Bitten by Kelley Armstrong
Released: September 10, 2011
Format: Mass market paperback
Series: Otherworld #1
Source: Personal shelf
Elena Michaels is the world’s only female werewolf. And she’s tired of it. Tired of a life spent hiding and protecting, a life where her most important job is hunting down rogue werewolves. Tired of a world that not only accepts the worst in her–her temper, her violence–but requires it. Worst of all, she realizes she’s growing content with that life, with being that person.
So she left the Pack and returned to Toronto where she’s trying to live as a human. When the Pack leader calls asking for her help fighting a sudden uprising, she only agrees because she owes him. Once this is over, she’ll be squared with the Pack and free to live life as a human. Which is what she wants. Really.
* * * * * * * * * * * * *
Bitten is probably the first urban fantasy novel I ever read. My friend Amy introduced me to the book around 2004 and I was instantly hooked. I frequently re-read Bitten because I think it’s beautifully written and tells a compelling story. This time around, I’m re-visiting the novel as part of Moonlight Gleam’s Women of the Otherworld Series Challenge, which I joined last month. The challenge actually started in March so I’m already behind but Lucy has been incredibly flexible with the rules so I’m going to do my best to get caught up. ^^
Because I’ve read this book so often, I thought I’d spend my time talking about why I think it’s such a wonderful book and what it means to me, rather than a more traditional review post. I hope you don’t mind the change of pace!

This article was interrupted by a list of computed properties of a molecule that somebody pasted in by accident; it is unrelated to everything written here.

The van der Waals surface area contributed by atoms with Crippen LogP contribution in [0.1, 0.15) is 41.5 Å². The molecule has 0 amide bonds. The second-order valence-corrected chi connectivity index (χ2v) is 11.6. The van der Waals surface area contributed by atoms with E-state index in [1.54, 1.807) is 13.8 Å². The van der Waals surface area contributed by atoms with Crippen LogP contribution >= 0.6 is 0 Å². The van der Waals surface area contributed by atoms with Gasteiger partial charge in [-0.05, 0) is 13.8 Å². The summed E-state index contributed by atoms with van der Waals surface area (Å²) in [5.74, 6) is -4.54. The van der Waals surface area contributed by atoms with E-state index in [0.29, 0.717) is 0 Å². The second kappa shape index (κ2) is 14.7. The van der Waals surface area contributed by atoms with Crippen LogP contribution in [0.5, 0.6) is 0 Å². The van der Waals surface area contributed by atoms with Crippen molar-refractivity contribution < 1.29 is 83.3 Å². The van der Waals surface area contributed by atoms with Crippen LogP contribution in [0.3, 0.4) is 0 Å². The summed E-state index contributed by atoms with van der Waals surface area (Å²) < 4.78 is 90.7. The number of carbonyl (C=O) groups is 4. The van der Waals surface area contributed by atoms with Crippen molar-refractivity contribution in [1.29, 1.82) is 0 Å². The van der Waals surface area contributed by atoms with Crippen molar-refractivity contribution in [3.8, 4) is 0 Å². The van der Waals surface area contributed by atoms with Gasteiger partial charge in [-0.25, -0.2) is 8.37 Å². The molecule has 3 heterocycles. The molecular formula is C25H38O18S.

As I mentioned, Bitten was probably the first urban fantasy book I ever read. I’ve always enjoyed stories with preter-/supernatural elements, no matter the medium, but I used to spend most of my time reading mysteries, romance, and suspense. And then I read Bitten. No, I devoured Bitten. From the first chapter, where we experience Elena’s Change with her, I was hooked and there was no way I was going to stop reading until I had learnt all of Elena’s story. I connected with Elena instantly because she was so well written — damaged, strong, vulnerable, angry, and so much more. Excellent characters are something of a Kelley Armstrong trademark to my mind and each and every one is unique, regardless of the number of pages they get.
I was also completely intrigued by the werewolf lore: only 35 werewolves in the world, either hereditary (father was a werewolf so they were taken and raised with the knowledge that they would Change) or bitten, either Pack or mutt, with Elena as the only female werewolf in existence. It sounds so simple when I write it out like this but the world building is rich and wonderful and it just sucked me right in.
And then there’s Philip. Elena and Clay’s love story is central to the Otherworld series and I’d completely forgotten about Philip, the man Elena was involved with in Bitten. He’s so sweet and normal and kind. And completely overshadowed by Clay. Some of my favourite scenes in the book are when Philip and Clay interact.
There are also some amazing scenes in Bitten — scenes where I sat back and thought, “Did she really just do that?” There’s a particular moment in the climax that seems so anti-climactic but also perfectly right and I just knew, when I read those lines, that this author was going to keep me on my toes. If you’ve read Bitten, you probably know exactly what I’m talking about it. If you don’t, I won’t say anymore to avoid ruining the moment for you.
Bitten is also the book that introduces us to Karl Marsden, debonaire thief and mutt who wants territory. I think it’s safe for me to mention that he appears in other books down the line and that I’m so happy about that because I find him charming. He’s like James Bond with an even greyer moral compass and I adore him.
Those are just some of the reasons I love to read Bitten. Things get even more interesting in Stolen and I’m excited to get into that book soon.
Thanks to Lucy of Moonlight Gleam for hosting this challenge and getting me to articulate precisely why I’m such a fan of this book!